Bureaucratic ills

Published June 17, 2024
The writer is a lawyer based in Islamabad.
The writer is a lawyer based in Islamabad.

IF there is anything that can expose one’s place in our society, ie, one’s social standing, it is the interaction with the country’s smug, complacent and rotten bureaucracy, particularly the police.

It is not that the country’s bureaucracy is completely dysfunctional. Or that it does not serve anyone.

It remains functional, and it does serve a few. But it does not put itself into motion when it comes to the plight and predicament of the ordinary citizens, who may, at times, muster the audacity to show up at the doorsteps of the officials with their problems, pain and tears.

Here they are greeted by the official’s hardened staff members, many in number and serving the primary and important function of further dehumanising the already dehumanised.

The officials and their staff members, in their interactions with the public at large — the ordinary ones, who come without a reference of another official, a politician currently in favour with the military, or the mother-of-all-references, that of a military official himself — have to sweat it out, outside closed doors.

There is no real sense of public service.

The ones served are the ones at the top of the food chain. Whether it concerns rights, dignity, respect, governance, security or any other amenity that flows out of the state institutions in Pakistan, the people who have broken into the top echelons of society are usually the only ones who are served — they and those who get a chance to rub shoulders with them.

The bureaucracy swings into action only when the phone rings and on the other side is the voice of someone high up, not requesting, but ordering that something be done.

Because if you don’t know the right person, or a person who knows the right person, even registering an FIR regarding a crime becomes a huge project, capable of completely draining one’s energies.

There remains the high likelihood of the FIR not being registered. The victim of a crime often leaves the police station convinced that they deserved the crime committed against them.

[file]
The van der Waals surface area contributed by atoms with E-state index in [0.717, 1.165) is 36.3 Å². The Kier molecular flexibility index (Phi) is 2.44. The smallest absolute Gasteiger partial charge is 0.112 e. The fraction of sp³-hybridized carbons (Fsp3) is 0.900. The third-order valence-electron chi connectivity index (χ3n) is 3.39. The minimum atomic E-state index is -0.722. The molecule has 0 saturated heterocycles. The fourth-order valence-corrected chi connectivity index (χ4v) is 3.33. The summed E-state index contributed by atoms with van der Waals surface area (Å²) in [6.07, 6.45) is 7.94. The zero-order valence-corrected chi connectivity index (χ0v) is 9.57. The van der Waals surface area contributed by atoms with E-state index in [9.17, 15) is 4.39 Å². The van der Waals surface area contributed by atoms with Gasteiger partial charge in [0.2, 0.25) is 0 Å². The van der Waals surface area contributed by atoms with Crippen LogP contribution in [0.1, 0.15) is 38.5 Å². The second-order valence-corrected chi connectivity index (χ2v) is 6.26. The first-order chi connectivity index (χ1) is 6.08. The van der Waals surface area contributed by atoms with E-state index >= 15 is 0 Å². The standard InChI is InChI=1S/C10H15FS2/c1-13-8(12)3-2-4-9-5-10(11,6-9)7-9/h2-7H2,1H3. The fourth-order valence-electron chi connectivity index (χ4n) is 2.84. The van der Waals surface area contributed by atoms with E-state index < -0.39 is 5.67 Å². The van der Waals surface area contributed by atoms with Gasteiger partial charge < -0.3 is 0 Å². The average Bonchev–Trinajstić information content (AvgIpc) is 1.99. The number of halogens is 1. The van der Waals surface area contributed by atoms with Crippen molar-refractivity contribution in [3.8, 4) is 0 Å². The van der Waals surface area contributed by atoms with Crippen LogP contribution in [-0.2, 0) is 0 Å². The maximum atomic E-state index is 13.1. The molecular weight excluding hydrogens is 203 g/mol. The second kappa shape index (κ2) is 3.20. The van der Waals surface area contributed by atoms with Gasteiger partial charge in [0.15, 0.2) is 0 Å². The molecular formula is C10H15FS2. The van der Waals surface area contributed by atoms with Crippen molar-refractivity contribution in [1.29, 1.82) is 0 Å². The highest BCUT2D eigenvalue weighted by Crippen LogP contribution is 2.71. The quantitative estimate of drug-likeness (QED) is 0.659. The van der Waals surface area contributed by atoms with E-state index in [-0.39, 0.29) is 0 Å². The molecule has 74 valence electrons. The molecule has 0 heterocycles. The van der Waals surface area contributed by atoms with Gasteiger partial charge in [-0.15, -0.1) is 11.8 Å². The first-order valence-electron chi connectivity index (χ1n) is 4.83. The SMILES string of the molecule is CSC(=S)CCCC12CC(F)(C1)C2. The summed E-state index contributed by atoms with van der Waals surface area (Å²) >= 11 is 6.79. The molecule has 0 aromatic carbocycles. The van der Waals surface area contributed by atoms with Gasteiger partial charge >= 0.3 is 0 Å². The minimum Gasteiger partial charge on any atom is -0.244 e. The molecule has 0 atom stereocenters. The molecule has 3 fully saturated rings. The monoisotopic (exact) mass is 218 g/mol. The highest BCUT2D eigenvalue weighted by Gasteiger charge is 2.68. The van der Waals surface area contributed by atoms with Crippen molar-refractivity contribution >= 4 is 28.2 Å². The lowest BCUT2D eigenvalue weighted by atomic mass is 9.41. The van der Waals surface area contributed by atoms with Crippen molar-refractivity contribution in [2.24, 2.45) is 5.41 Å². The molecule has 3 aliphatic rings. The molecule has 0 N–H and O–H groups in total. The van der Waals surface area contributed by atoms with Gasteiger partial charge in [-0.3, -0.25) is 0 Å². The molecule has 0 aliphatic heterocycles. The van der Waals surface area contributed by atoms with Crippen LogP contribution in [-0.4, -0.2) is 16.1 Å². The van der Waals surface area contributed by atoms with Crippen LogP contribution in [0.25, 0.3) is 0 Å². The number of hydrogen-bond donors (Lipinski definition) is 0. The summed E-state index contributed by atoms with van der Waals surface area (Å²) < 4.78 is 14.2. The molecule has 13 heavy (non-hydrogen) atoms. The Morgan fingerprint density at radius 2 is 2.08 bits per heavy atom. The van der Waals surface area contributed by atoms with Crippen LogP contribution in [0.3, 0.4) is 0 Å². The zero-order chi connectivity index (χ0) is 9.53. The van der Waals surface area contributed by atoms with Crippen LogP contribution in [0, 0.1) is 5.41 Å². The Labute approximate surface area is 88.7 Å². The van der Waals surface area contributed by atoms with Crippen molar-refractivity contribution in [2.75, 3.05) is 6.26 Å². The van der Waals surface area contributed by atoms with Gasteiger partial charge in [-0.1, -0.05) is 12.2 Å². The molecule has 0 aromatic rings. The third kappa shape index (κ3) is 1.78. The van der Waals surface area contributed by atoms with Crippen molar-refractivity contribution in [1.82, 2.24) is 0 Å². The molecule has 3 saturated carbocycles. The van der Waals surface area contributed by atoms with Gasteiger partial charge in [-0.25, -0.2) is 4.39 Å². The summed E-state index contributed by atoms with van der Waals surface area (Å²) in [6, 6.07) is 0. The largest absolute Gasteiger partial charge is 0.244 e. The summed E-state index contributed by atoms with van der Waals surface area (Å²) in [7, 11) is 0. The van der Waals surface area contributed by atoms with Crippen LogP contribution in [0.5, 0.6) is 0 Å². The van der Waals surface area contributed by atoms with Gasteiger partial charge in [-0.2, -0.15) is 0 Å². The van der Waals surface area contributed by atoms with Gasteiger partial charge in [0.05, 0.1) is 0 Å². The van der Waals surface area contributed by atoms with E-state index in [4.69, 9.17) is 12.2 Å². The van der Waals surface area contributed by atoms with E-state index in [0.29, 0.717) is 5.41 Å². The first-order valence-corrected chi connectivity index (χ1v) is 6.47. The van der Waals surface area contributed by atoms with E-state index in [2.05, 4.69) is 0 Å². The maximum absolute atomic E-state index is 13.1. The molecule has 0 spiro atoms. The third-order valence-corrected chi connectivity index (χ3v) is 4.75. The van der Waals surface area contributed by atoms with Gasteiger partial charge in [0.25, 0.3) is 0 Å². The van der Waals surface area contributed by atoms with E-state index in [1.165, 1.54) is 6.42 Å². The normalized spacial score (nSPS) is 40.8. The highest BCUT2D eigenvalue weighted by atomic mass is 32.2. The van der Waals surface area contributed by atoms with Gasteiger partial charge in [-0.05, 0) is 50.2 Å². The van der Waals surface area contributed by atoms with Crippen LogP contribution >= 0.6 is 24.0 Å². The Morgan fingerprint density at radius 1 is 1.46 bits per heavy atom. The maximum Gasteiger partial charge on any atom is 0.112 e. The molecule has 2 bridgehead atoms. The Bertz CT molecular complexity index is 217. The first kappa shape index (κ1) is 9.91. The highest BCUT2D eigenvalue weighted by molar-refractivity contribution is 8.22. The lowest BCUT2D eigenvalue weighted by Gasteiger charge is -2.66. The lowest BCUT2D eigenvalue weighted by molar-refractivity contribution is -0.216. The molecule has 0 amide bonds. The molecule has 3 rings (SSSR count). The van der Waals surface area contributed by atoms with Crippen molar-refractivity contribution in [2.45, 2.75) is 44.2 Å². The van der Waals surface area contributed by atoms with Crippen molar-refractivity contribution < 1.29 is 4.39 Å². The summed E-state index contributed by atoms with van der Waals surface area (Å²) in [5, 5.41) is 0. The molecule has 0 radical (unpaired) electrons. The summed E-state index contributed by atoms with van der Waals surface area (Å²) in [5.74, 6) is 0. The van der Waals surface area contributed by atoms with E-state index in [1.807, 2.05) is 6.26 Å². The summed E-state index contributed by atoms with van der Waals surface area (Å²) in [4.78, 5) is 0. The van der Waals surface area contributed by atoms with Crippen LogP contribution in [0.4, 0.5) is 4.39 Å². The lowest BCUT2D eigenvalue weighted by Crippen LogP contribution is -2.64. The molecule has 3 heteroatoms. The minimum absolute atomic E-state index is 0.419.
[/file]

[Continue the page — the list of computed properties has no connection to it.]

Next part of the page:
The police are totally capable of convincing the victim that the criminal had a right to do what they did because the victim was not vigilant enough, was at the wrong place at the wrong time, was not wearing the right clothes, or was overly naïve and gullible.

Amor Towles, in his short story The Ballad of Timothy Touchett, mentions that we live in an era where “the necessities of food, clothing, and shelter are experienced in a thousand gradations”. But it is not only food, clothing and shelter.

In Pakistan, access to basic governance, security and even respect is also experienced in a thousand gradations. Those gradations, in turn, are determined by whether one has connections in the corridors of power. There is someone one needs to know for just kick-starting the vehicle.

Additional connections are required to keep the wheels turning. And if one wants to actually get something done, then there has to be a connection with the one and only institution in Pakistan.

Austin’s theory of positivism, despite having been reformulated and refined, or dismantled, depending on one’s jurisprudence, is reinvigorated in Pakistan. If Austin were alive today, he would only have pointed to that one institution, to help us understand what he meant by ‘sovereign’, whose commands are habitually followed by others, but that itself does not follow anyone else’s commands. The ‘sovereign’ with a gun would have hit too close to home. And it is only that ‘sovereign’ which can make the bureaucracy actually scramble into real action.

The rot is deep, indeed. There is no real sense of public service. There is no real sense of empathy among the bureaucrats, numbed by their obsequious efforts to appease the demands of those up the food chain.

And there is not an iota of respect for the ordinary citizens in the eyes of the bureaucrats and their slavish staff members, who avidly serve as belligerent gatekeepers, shooing away the common folk.

Kafka’s Germany pales before our Pakistan. The bureaucracy, probably, can do without the misplaced focus on learning how to don a waistcoat, or use a fork and a knife like a Rockefeller. What they need to be taught, instead, is some Ronald Dworkin, and his basic thesis that in a society everyone — each one of us — is deserving of equal respect and dignity.

But then, riding horses in exclusive clubs, and dining in expensive restaurants with their patron politicians, or members of the ‘sovereign’ institution, rarely instils this sense of equal respect and dignity.

The writer is a lawyer based in Islamabad.
awahid@umich.edu

Published in Dawn, June 17th, 2024

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